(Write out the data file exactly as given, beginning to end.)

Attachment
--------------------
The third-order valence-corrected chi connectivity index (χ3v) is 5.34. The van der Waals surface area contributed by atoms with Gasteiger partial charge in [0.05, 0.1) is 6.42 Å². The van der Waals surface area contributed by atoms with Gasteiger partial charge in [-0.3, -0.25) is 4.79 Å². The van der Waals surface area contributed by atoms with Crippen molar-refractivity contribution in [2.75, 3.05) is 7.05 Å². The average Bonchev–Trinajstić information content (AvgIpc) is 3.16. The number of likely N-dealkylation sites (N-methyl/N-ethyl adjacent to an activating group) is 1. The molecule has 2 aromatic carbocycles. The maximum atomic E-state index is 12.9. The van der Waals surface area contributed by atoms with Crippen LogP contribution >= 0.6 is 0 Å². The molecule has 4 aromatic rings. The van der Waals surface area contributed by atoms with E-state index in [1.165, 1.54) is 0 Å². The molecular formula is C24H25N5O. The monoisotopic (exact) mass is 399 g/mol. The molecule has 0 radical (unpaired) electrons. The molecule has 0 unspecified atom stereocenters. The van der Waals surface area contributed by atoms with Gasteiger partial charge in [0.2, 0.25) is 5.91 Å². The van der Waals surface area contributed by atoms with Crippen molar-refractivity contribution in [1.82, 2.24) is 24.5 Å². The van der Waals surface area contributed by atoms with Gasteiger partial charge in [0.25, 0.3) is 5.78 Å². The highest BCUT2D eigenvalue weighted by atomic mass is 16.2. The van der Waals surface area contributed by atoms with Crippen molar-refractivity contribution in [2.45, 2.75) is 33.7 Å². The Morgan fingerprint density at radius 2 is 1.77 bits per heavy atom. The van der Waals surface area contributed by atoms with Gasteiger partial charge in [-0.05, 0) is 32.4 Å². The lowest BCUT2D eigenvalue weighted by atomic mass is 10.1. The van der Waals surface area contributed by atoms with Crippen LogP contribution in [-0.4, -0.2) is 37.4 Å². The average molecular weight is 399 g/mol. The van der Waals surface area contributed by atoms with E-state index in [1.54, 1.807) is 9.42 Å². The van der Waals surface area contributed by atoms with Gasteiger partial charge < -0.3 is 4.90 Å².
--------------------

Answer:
The third-order valence-corrected chi connectivity index (χ3v) is 5.34. The van der Waals surface area contributed by atoms with Gasteiger partial charge in [0.05, 0.1) is 6.42 Å². The van der Waals surface area contributed by atoms with Gasteiger partial charge in [-0.3, -0.25) is 4.79 Å². The van der Waals surface area contributed by atoms with Crippen molar-refractivity contribution in [2.75, 3.05) is 7.05 Å². The average Bonchev–Trinajstić information content (AvgIpc) is 3.16. The number of likely N-dealkylation sites (N-methyl/N-ethyl adjacent to an activating group) is 1. The molecule has 2 aromatic carbocycles. The maximum atomic E-state index is 12.9. The van der Waals surface area contributed by atoms with Crippen LogP contribution >= 0.6 is 0 Å². The molecule has 4 aromatic rings. The van der Waals surface area contributed by atoms with E-state index in [1.165, 1.54) is 0 Å². The molecular formula is C24H25N5O. The monoisotopic (exact) mass is 399 g/mol. The molecule has 0 radical (unpaired) electrons. The molecule has 0 unspecified atom stereocenters. The van der Waals surface area contributed by atoms with Gasteiger partial charge in [0.2, 0.25) is 5.91 Å². The van der Waals surface area contributed by atoms with Crippen molar-refractivity contribution in [1.82, 2.24) is 24.5 Å². The van der Waals surface area contributed by atoms with Gasteiger partial charge in [0.25, 0.3) is 5.78 Å². The highest BCUT2D eigenvalue weighted by atomic mass is 16.2. The van der Waals surface area contributed by atoms with Crippen molar-refractivity contribution in [2.45, 2.75) is 33.7 Å². The Morgan fingerprint density at radius 2 is 1.77 bits per heavy atom. The van der Waals surface area contributed by atoms with Gasteiger partial charge in [-0.05, 0) is 32.4 Å². The lowest BCUT2D eigenvalue weighted by atomic mass is 10.1. The van der Waals surface area contributed by atoms with Crippen LogP contribution in [-0.4, -0.2) is 37.4 Å². The average molecular weight is 399 g/mol. The van der Waals surface area contributed by atoms with E-state index in [1.54, 1.807) is 9.42 Å². The van der Waals surface area contributed by atoms with Gasteiger partial charge < -0.3 is 4.90 Å².